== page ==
And another Tolkien, because, well, I have to.
“FRODO: I can’t do this, Sam.
SAM: I know. It’s all wrong. By rights we shouldn’t even be here. But we are. It’s like in the great stories, Mr. Frodo. The ones that really mattered. Full of darkness and danger they were. And sometimes you didn’t want to know the end. Because how could the end be happy. How could the world go back to the way it was when so much bad had happened.
But in the end, it’s only a passing thing, this shadow. Even darkness must pass. A new day will come. And when the sun shines it will shine out the clearer. Those were the stories that stayed with you. That meant something. Even if you were too small to understand why. But I think, Mr. Frodo, I do understand. I know now. Folk in those stories had lots of chances of turning back only they didn’t. Because they were holding on to something.
FRODO: What are we holding on to, Sam?
SAM: That there’s some good in this world, Mr. Frodo. And it’s worth fighting for.”
This is from the movie, not the books, but it takes parts of dialog from the books and puts them together. It reminds me to choose well what’s worth fighting for. It also reminds me that, no matter the darkness, no matter how much bad has happened, the sun wins. God’s new day wins. His kingdom of mercy and justice wins. It’s worth the fight, on the days I feel so weary in well doing. I tear up every time I watch.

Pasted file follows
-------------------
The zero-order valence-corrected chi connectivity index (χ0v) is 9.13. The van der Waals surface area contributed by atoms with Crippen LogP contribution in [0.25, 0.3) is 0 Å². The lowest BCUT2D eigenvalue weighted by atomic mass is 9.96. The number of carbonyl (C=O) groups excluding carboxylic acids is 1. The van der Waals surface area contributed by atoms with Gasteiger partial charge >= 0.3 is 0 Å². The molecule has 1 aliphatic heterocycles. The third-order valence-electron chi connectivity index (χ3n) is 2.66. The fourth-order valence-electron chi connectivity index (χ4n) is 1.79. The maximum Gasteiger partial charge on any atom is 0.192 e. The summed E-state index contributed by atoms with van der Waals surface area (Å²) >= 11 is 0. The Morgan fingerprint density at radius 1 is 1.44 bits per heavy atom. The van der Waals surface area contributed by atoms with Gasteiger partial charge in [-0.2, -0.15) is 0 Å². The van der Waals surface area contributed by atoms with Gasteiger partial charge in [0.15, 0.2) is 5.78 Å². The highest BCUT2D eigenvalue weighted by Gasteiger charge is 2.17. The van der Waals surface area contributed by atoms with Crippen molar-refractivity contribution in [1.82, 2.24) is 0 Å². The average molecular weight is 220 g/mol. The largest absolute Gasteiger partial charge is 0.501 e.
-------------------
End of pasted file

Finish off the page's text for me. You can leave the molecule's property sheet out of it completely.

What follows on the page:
And finally, a favorite from something I’ve read this year.
“Two thousand years later, John’s call remains a wilderness call, a cry from the margins. Because we religious types are really good at building walls and retreating to temples. We’re good at making mountains out of our ideologies, obstructions out of our theologies, and hills out of our screwed-up notions of who’s in and who’s out, who’s worthy and who’s unworthy. We’re good at getting in the way. Perhaps we’re afraid that if we move, God might use people and methods we don’t approve of, that rules will be broken and theologies questioned. Perhaps we’re afraid that if we get out of the way, this grace thing might get out of hand.
Well, guess what? It already has.
Grace got out of hand the moment the God of the universe hung on a Roman cross and with outstretched hands looked out upon those who had hung him there and declared, ‘Father, forgive them, for they know not what they do.’ Grace has been out of hand for more than two thousand years now. We best get used to it.” Rachel Held Evans, Searching for Sunday
This is what I was. It’s what I don’t ever want to be again. A gatekeeper at heart. Her words speak to my soul to keep me from ever going back to that place. Why was I so afraid to let grace get out of hand? Let it. I want to see it wash over every person possible. And God is more than able to deal with what comes after.
What are your favorite quotes? I’d love to hear. And if you want to read more, see the link up here.